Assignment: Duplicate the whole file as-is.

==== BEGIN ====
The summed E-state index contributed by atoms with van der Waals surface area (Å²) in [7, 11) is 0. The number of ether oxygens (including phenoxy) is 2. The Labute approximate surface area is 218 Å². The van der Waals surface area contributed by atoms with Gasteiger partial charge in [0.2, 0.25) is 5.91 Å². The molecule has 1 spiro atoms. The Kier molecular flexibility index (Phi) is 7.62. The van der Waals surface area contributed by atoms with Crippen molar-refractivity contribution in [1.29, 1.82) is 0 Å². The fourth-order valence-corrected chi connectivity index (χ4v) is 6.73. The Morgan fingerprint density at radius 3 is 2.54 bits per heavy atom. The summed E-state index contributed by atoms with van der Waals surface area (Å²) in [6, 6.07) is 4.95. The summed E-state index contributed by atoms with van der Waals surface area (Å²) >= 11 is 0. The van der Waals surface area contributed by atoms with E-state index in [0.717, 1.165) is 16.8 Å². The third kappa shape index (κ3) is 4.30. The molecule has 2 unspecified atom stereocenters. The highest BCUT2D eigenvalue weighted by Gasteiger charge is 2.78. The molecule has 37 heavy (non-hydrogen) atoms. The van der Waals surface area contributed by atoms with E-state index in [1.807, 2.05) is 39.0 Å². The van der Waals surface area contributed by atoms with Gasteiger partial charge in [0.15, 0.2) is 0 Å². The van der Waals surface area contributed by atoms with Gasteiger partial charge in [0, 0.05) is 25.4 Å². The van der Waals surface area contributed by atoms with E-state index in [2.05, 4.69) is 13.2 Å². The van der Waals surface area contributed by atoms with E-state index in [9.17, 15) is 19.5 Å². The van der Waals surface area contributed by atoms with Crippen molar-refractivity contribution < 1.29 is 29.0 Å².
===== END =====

The summed E-state index contributed by atoms with van der Waals surface area (Å²) in [7, 11) is 0. The number of ether oxygens (including phenoxy) is 2. The Labute approximate surface area is 218 Å². The van der Waals surface area contributed by atoms with Gasteiger partial charge in [0.2, 0.25) is 5.91 Å². The molecule has 1 spiro atoms. The Kier molecular flexibility index (Phi) is 7.62. The van der Waals surface area contributed by atoms with Crippen molar-refractivity contribution in [1.29, 1.82) is 0 Å². The fourth-order valence-corrected chi connectivity index (χ4v) is 6.73. The Morgan fingerprint density at radius 3 is 2.54 bits per heavy atom. The summed E-state index contributed by atoms with van der Waals surface area (Å²) in [6, 6.07) is 4.95. The summed E-state index contributed by atoms with van der Waals surface area (Å²) >= 11 is 0. The van der Waals surface area contributed by atoms with E-state index in [0.717, 1.165) is 16.8 Å². The third kappa shape index (κ3) is 4.30. The molecule has 2 unspecified atom stereocenters. The highest BCUT2D eigenvalue weighted by Gasteiger charge is 2.78. The molecule has 37 heavy (non-hydrogen) atoms. The van der Waals surface area contributed by atoms with E-state index in [1.807, 2.05) is 39.0 Å². The van der Waals surface area contributed by atoms with Gasteiger partial charge in [0.15, 0.2) is 0 Å². The van der Waals surface area contributed by atoms with Gasteiger partial charge in [0, 0.05) is 25.4 Å². The van der Waals surface area contributed by atoms with E-state index in [2.05, 4.69) is 13.2 Å². The van der Waals surface area contributed by atoms with E-state index in [9.17, 15) is 19.5 Å². The van der Waals surface area contributed by atoms with Crippen molar-refractivity contribution < 1.29 is 29.0 Å².